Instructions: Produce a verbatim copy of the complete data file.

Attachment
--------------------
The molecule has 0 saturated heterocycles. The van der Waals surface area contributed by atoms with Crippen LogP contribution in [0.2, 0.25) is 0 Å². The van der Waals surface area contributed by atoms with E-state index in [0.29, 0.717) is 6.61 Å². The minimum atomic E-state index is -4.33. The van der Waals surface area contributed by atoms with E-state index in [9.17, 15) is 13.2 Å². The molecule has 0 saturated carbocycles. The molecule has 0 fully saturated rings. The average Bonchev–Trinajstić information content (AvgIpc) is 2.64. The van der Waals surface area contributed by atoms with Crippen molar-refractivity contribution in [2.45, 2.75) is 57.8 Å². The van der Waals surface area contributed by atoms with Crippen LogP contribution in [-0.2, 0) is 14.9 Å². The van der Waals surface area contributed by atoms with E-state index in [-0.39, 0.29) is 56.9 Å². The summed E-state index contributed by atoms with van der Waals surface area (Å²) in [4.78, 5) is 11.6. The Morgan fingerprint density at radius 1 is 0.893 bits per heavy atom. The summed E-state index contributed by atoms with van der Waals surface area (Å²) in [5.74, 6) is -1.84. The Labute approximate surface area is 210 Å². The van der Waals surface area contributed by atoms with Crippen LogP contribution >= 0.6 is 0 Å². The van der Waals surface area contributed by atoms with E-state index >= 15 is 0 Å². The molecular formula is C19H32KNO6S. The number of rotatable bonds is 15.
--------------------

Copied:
The molecule has 0 saturated heterocycles. The van der Waals surface area contributed by atoms with Crippen LogP contribution in [0.2, 0.25) is 0 Å². The van der Waals surface area contributed by atoms with E-state index in [0.29, 0.717) is 6.61 Å². The minimum atomic E-state index is -4.33. The van der Waals surface area contributed by atoms with E-state index in [9.17, 15) is 13.2 Å². The molecule has 0 saturated carbocycles. The molecule has 0 fully saturated rings. The average Bonchev–Trinajstić information content (AvgIpc) is 2.64. The van der Waals surface area contributed by atoms with Crippen molar-refractivity contribution in [2.45, 2.75) is 57.8 Å². The van der Waals surface area contributed by atoms with Crippen LogP contribution in [-0.2, 0) is 14.9 Å². The van der Waals surface area contributed by atoms with E-state index in [-0.39, 0.29) is 56.9 Å². The summed E-state index contributed by atoms with van der Waals surface area (Å²) in [4.78, 5) is 11.6. The Morgan fingerprint density at radius 1 is 0.893 bits per heavy atom. The summed E-state index contributed by atoms with van der Waals surface area (Å²) in [5.74, 6) is -1.84. The Labute approximate surface area is 210 Å². The van der Waals surface area contributed by atoms with Crippen LogP contribution >= 0.6 is 0 Å². The van der Waals surface area contributed by atoms with E-state index >= 15 is 0 Å². The molecular formula is C19H32KNO6S. The number of rotatable bonds is 15.